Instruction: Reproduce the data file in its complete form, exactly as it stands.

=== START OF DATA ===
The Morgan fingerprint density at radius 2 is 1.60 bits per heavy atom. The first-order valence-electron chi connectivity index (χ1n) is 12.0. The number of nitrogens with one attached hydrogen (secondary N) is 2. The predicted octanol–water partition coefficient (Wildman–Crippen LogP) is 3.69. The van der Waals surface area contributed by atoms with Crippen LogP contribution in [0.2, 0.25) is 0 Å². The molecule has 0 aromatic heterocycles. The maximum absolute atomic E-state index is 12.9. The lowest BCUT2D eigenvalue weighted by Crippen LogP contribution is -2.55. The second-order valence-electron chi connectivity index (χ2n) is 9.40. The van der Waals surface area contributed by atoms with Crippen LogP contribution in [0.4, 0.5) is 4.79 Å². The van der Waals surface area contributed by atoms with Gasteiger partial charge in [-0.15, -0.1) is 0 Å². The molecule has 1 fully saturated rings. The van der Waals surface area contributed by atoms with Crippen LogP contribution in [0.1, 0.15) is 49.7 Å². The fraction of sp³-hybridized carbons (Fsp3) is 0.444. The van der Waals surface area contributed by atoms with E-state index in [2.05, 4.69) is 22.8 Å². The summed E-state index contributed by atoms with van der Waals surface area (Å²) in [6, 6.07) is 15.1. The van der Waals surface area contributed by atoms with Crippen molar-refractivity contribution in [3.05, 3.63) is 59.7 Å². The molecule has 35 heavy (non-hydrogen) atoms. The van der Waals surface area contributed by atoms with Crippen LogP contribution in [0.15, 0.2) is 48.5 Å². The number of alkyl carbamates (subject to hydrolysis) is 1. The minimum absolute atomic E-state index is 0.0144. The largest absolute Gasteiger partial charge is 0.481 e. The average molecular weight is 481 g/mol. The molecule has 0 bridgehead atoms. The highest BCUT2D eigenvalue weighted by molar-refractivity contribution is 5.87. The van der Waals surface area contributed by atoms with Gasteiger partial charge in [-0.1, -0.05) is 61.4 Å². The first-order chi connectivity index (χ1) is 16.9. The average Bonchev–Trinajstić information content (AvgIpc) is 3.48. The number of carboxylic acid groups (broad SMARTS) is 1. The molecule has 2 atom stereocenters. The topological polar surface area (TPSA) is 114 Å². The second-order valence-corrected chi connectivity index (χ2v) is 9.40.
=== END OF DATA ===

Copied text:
The Morgan fingerprint density at radius 2 is 1.60 bits per heavy atom. The first-order valence-electron chi connectivity index (χ1n) is 12.0. The number of nitrogens with one attached hydrogen (secondary N) is 2. The predicted octanol–water partition coefficient (Wildman–Crippen LogP) is 3.69. The van der Waals surface area contributed by atoms with Crippen LogP contribution in [0.2, 0.25) is 0 Å². The molecule has 0 aromatic heterocycles. The maximum absolute atomic E-state index is 12.9. The lowest BCUT2D eigenvalue weighted by Crippen LogP contribution is -2.55. The second-order valence-electron chi connectivity index (χ2n) is 9.40. The van der Waals surface area contributed by atoms with Crippen LogP contribution in [0.4, 0.5) is 4.79 Å². The van der Waals surface area contributed by atoms with Gasteiger partial charge in [-0.15, -0.1) is 0 Å². The molecule has 1 fully saturated rings. The van der Waals surface area contributed by atoms with Crippen LogP contribution in [0.1, 0.15) is 49.7 Å². The fraction of sp³-hybridized carbons (Fsp3) is 0.444. The van der Waals surface area contributed by atoms with E-state index in [2.05, 4.69) is 22.8 Å². The summed E-state index contributed by atoms with van der Waals surface area (Å²) in [6, 6.07) is 15.1. The van der Waals surface area contributed by atoms with Crippen molar-refractivity contribution in [3.05, 3.63) is 59.7 Å². The molecule has 35 heavy (non-hydrogen) atoms. The van der Waals surface area contributed by atoms with Crippen LogP contribution in [0.15, 0.2) is 48.5 Å². The number of alkyl carbamates (subject to hydrolysis) is 1. The minimum absolute atomic E-state index is 0.0144. The largest absolute Gasteiger partial charge is 0.481 e. The average molecular weight is 481 g/mol. The molecule has 0 bridgehead atoms. The highest BCUT2D eigenvalue weighted by molar-refractivity contribution is 5.87. The van der Waals surface area contributed by atoms with Gasteiger partial charge in [-0.1, -0.05) is 61.4 Å². The first-order chi connectivity index (χ1) is 16.9. The average Bonchev–Trinajstić information content (AvgIpc) is 3.48. The number of carboxylic acid groups (broad SMARTS) is 1. The molecule has 2 atom stereocenters. The topological polar surface area (TPSA) is 114 Å². The second-order valence-corrected chi connectivity index (χ2v) is 9.40.